The Maze Runner: The Scorch Trials, blazing hot or lukewarm?
The Maze Runner: The Scorch Trials picks up where the first film left off and sees our protagonist leading his pack of youths through a desert filled with flesh-eating zombies and the occasional lightning storm in search for answers, allies, and a way out.
Based off James Dashner’s novel of the same name, The Scorch Trials is a dystopian, science-fiction action film directed by Wes Ball, who was also at the helm of the first instalment.
We follow the group of Gladers, made up of Thomas (Dylan O’Brien), Newt (Thomas Brodie-Sangster), Minho (Ki Hong Lee), and Teresa (Kaya Scodelario).
Unleashed into the world outside the maze, the Gladers battle against the oppressive WCKD corporation, try to figure out what the heck is going on, and struggle to stay alive in a world ravaged by heat and disease.
As they search for the elusive Right Arm, the resistance group, the Gladers meet every possible obstacle you can imagine: Cranks (AKA humans who have been infected with the flare virus and turned into flesh-ravaging zombies), lightening storms, bullets, booze, dehydration, armed guards, gangs, corrupt leaders, collapsing buildings… the list goes on.
When I was sixteen the main thing I had to think about was Oprah’s ever-changing hair, where I put my locker key, and how to get through Statistics without murdering someone. I can definitely relate.
The scenarios where the Gladers are fighting for their lives bleeds into one another as the group runs into all kinds of ungodly things.
Honestly the amount of running these kids do is ridiculous. With a couple hours of sleep, a few drops of water and little-to-no food in the tank they run and run. Near the end of the movie Thomas himself says, “No more running.” Finally he sees the madness of it all.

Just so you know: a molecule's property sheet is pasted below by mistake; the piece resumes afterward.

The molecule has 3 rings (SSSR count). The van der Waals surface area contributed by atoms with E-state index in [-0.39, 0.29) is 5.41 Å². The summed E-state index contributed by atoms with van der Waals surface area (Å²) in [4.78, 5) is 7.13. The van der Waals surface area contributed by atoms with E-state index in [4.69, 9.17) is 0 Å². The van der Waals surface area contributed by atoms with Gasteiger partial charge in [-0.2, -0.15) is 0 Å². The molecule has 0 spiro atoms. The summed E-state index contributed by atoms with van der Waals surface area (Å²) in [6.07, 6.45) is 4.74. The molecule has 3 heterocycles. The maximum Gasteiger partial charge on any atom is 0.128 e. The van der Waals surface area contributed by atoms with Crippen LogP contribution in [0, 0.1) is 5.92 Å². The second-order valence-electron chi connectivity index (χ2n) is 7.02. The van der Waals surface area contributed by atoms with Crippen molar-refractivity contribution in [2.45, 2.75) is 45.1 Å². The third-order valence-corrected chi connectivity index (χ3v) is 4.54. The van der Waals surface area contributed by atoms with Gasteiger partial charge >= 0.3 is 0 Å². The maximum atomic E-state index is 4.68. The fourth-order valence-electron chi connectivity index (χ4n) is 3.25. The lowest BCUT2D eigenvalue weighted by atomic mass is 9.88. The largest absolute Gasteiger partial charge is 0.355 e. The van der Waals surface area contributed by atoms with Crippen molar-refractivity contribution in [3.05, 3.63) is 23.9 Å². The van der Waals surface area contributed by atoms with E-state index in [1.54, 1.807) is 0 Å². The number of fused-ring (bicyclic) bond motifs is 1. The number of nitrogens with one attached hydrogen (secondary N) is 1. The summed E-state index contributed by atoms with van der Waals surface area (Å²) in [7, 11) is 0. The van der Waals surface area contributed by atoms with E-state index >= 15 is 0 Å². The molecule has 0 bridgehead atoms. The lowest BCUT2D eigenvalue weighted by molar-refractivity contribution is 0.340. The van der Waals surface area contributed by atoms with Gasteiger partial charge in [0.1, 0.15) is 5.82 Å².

Maybe the threat of imminent death would be a good motivator but, then again, it could be sweet release when the alternative is to drag yourself across so much goddamn sand.
I’d probably be the token character who’s killed off in the first half of the movie. You know, the one that exists to remind the other, more important, characters what they’re running from and give them a chance to show how in touch with their feelings they are. You’d barely know my name but I’d get a special burial and be brought up occasionally when the other characters were feeling sentimental.
But I digress. One cool aspect of this film is that we get to see more of the world this story exists in. And it’s gritty, too.
We see expansive scenes of a desiccated city being overrun by the desert, stretches of barren cliffs, the dark reaches of the tunnels under the city, and the seedy underbelly of a post-apocalyptic city.
There’s a hazy, drunken scene charged with both brutality and sexual tension, a moment when we witness a man being beaten bloody, close-ups into the Crank’s grotesque bodies which have become over-run by disease, and at one point someone coughs up blood through blue lips.
And yes, I did find myself caring about these characters. Not in a I-feel-so-close-to-these-people-they’re-my-new-best-friends kind of way, but at least in a oh-hi-you’re-alright-no-don’t-cough-up-blood kind of way.
This was helped by the chemistry between the Gladers. While some films in this genre seem to bring characters together out of circumstance and pretend they have a genuine friendship, these kids appear to actually like each other.
Having said that, all of the characters could have used a healthy bit of development, and maybe a smattering more dialogue other than, “We’ve gotta get out of here,” “Let’s talk about people who’ve died,” and more aptly, “Run!”
The film could have also done with a bit more plot development. Watching the same thing over again, even when it comes in different packages, gets a little old.
I read the book when it came out (in 2010) so the details are a little hazy, but I remember being caught up in the suspense, personalities, and originality of it all.
Movies and books are different beasts, and this is not the time or place for a rant about Hollywood originality and movie adaptations, but I felt this film fell back on familiar tropes, was far too predictable, and had a lack of depth. It just wasn’t hugely engaging.
This story worked as a book because written word gives the time and space to set the scene, build things up, reveal what's going on and pull you in. Movies have to move quicker and as a result can miss things.
At times I was distracted by potential plot holes (really, the most sophisticated corporation in the world uses key cards as its primary security?), and was left with questions about who, why, how, what?
As the second instalment of a trilogy, I think this film isn’t robust enough to stand on its own, but I won’t be surprised if it keeps audiences just hooked enough to head to the third movie. I also won’t be surprised if I don’t feel compelled to go and see the next one.